CORRECTION (PUBLISHED 5 JANUARY 1993) APPENDED TO THIS ARTICLE

SEX and babies don't mix. Although the first may determine the second, it is commonly diminished by them. Michel Odent, author of The Nature of Birth and Breastfeeding, says: 'A woman who is breastfeeding is not receptive to the demands of the male, and the male is not attracted to breastfeeding females. This produces a conflict of interest.'

Under the influence of their partners, and of midwives who increasingly ask what contraception they will be using when they get home, he says that women feel compelled to return to 'normal' sexual activity. The result is that many give up breastfeeding after a few weeks.

Whatever the reason, and despite the Department of Health's best intentions, breastfeeding is on the decline, according to its Infant Feeding Survey. But in an effort to halt this bolt for the bottle, the Government has announced two initiatives: next month the National Breastfeeding Working Group will begin to 'promote and facilitate' breastfeeding; and an extra pounds 70,000 is to be made available to the voluntary sector.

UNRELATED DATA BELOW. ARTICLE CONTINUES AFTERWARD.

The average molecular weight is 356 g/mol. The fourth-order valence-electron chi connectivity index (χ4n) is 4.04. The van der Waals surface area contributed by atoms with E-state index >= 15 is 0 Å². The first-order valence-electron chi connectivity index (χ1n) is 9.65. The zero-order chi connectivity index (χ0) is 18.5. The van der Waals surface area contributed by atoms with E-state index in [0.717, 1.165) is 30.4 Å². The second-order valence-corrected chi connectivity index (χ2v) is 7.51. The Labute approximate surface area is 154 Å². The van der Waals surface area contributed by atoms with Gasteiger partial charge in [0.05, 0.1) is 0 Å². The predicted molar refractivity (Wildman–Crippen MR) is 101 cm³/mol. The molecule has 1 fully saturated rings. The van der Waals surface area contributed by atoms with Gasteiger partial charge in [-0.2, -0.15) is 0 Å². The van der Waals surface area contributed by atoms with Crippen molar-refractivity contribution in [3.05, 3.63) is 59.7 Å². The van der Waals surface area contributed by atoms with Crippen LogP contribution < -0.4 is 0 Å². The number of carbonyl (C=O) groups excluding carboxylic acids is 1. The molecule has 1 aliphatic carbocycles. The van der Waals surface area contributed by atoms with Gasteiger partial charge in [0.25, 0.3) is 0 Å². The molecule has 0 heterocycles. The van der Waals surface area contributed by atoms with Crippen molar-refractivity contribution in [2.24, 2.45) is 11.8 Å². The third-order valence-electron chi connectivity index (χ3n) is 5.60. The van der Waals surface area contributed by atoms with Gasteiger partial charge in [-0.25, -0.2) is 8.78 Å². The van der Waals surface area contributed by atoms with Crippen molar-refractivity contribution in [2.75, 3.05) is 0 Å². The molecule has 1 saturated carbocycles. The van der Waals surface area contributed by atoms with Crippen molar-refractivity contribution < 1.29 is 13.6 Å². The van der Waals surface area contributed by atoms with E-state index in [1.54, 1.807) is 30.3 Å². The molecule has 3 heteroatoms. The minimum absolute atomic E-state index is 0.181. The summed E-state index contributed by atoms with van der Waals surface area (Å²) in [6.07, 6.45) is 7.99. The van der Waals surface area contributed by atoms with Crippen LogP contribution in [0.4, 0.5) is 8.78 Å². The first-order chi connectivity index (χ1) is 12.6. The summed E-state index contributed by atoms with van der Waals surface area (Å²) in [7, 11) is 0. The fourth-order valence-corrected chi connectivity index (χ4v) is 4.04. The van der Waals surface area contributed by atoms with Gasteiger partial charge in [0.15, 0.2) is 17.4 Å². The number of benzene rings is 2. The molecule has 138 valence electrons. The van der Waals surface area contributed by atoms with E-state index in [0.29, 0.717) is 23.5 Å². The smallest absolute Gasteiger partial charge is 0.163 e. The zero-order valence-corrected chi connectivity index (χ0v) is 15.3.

Britain now has one of the lowest rates of breastfeeding in Europe, and Mark Belsey, director of family health at the World Health Organisation (WHO), says that fathers' attitudes are a determining factor.

In Norway and Sweden, where men attend breastfeeding classes, 80 per cent of mothers are still feeding nature's way at six months. But one London GP reports that women regularly speak of their partner's displeasure at the practice. One gave up because her partner accused her of enjoying it; another's husband said

he wanted to be able to feed the baby, too, so they switched to a bottle.

Ninety per cent of women decide how they are going to feed their baby before the birth. But the breastfeeding lobby says that many midwives, instead of instructing women on how best to breastfeed, are doing little to reverse prejudices.

Dora Henshall, of the Joint Breastfeeding Initiative, set up by the Government to increase the number of mothers breastfeeding after six weeks, points to the shortage of midwives in most wards, and their inexperience (most receive only a day's training in breastfeeding).

The result, she says, is that by six weeks, 40 per cent of mothers have turned at least partially to the bottle. Most of those surveyed said they had done so because the baby was hungry, and for the same reason two-thirds of mothers are introducing solids by three months. (The WHO recommends nothing but breast milk for the first five to six months of life.)